A method FRS might chose to use is to have the 6000 radio make and maintain periodic contact with a "FRS" server.  This server would then maintain the current IP address of each of our 6000 radios.  Under this scheme, the client would automatically first make connection to the FRS server which would then supply the current IP address of our radio to the WAN Client. The client would then make a direct connection to the radio for the remainder of the session.  This scheme is similar to how the Splashtop Remote Desktop product functions.  The Splashtop Streamer is loaded on all the host PC's you might want to connect to remotely.  Streamer maintain periodic contact with the Splashtop corporate server.  When you start the Splashtop remote client, it first connects to the Splashtop corporate servers. After the user authenticates, the user is provided a list of their own home computers. When the user selects from the list, the remote client is provided the IP address of the host and then a connection is made directly to the host computer.

FRS might alternatively employ a fully disassociated, fully distributed scheme.  Under this method, the amateur radio operator would likely be obligated to always know the current IP address assigned to their router from their ISP or make use of some sort of Dynamic DNS service.


My questions are borne from wanting to know if we will need to have any specific infrastructure in place, ready and available to accommodate SSDR WAN support.  I'm not looking for FRS to disclose any trade secrets.  I'm only hoping for information on general architectural direction which the development team is obviously already operating from.  This information will allow all of us to be ready immediately when WAN support is released next year.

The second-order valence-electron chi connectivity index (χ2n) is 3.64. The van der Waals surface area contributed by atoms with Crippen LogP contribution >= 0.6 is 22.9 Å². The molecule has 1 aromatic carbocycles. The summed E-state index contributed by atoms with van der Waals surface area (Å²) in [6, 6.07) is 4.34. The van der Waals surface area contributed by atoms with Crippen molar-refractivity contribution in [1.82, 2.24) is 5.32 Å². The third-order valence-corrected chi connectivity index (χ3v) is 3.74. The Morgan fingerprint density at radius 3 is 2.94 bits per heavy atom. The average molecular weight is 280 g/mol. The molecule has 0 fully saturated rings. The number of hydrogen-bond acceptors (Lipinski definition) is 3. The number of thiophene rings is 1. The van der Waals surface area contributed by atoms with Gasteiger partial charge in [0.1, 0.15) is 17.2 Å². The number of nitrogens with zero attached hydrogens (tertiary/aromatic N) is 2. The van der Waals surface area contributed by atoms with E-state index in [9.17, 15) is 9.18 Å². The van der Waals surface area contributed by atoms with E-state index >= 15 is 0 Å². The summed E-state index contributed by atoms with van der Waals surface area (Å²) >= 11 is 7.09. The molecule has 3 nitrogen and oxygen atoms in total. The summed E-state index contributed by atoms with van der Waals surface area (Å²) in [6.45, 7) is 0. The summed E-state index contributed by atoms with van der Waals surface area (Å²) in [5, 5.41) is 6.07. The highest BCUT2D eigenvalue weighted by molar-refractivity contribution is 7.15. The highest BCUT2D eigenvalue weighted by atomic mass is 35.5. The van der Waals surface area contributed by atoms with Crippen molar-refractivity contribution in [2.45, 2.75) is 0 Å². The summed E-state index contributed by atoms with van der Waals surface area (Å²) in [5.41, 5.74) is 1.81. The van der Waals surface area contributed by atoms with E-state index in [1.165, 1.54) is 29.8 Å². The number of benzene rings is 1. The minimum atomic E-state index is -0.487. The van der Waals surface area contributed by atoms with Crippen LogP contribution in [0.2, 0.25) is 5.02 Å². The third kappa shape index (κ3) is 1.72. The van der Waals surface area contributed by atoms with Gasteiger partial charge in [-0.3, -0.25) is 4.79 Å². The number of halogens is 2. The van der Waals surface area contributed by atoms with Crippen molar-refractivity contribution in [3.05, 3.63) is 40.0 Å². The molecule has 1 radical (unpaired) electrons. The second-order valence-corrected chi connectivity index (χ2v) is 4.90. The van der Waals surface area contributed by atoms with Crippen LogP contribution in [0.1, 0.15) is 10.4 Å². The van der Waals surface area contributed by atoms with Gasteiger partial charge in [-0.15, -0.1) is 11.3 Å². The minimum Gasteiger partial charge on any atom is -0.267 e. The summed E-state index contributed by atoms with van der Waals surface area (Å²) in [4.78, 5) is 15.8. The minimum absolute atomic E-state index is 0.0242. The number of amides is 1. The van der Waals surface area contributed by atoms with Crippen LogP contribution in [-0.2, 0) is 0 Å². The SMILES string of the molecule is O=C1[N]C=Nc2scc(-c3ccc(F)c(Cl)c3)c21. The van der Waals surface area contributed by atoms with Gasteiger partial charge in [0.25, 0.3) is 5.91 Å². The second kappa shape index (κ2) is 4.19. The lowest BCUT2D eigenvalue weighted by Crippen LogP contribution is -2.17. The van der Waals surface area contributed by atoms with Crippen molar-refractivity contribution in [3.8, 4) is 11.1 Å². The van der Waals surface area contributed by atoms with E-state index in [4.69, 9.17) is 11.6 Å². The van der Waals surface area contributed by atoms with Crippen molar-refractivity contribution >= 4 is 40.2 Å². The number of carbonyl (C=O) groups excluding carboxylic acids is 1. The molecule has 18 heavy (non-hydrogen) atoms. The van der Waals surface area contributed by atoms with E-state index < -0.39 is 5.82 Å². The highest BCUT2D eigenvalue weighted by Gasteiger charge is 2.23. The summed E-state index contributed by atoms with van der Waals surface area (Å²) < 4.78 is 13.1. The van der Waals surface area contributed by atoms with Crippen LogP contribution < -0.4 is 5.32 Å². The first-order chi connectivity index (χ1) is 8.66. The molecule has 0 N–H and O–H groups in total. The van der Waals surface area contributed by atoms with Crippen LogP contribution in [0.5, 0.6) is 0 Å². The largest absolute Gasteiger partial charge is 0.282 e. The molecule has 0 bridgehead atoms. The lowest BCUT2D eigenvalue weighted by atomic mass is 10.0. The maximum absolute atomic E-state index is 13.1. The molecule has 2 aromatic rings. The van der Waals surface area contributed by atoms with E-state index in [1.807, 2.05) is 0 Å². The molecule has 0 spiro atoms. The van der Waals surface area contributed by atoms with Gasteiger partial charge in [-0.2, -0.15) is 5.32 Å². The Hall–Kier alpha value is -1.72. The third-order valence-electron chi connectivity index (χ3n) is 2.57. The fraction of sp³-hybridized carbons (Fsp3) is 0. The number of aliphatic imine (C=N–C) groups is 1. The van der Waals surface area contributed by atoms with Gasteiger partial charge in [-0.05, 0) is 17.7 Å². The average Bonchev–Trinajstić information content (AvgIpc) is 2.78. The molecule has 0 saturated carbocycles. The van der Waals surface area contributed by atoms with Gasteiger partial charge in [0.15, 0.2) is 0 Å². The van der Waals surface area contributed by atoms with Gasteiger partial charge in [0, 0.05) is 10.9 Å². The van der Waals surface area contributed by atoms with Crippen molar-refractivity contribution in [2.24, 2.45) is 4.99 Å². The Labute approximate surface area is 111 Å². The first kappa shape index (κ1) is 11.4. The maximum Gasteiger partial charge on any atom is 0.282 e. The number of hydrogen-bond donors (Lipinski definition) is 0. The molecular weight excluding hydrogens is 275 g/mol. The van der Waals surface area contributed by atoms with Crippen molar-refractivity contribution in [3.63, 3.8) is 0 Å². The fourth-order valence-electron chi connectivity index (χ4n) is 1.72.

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Answers

  • Nick - W2NERNick - W2NER Member
    edited December 2019
    I'm not going to answer for Flex but in the way other remote applications work I'm reasonably sure you will need to use port forwarding on your router.  That's the direction I would go if I were flex and as a IT architect it would be the best and most straight forward direction to head.  Now they could use SSL as well but that's another entire configuration thing to address.  In my opinion the network exposure and security is up to the end user to configure.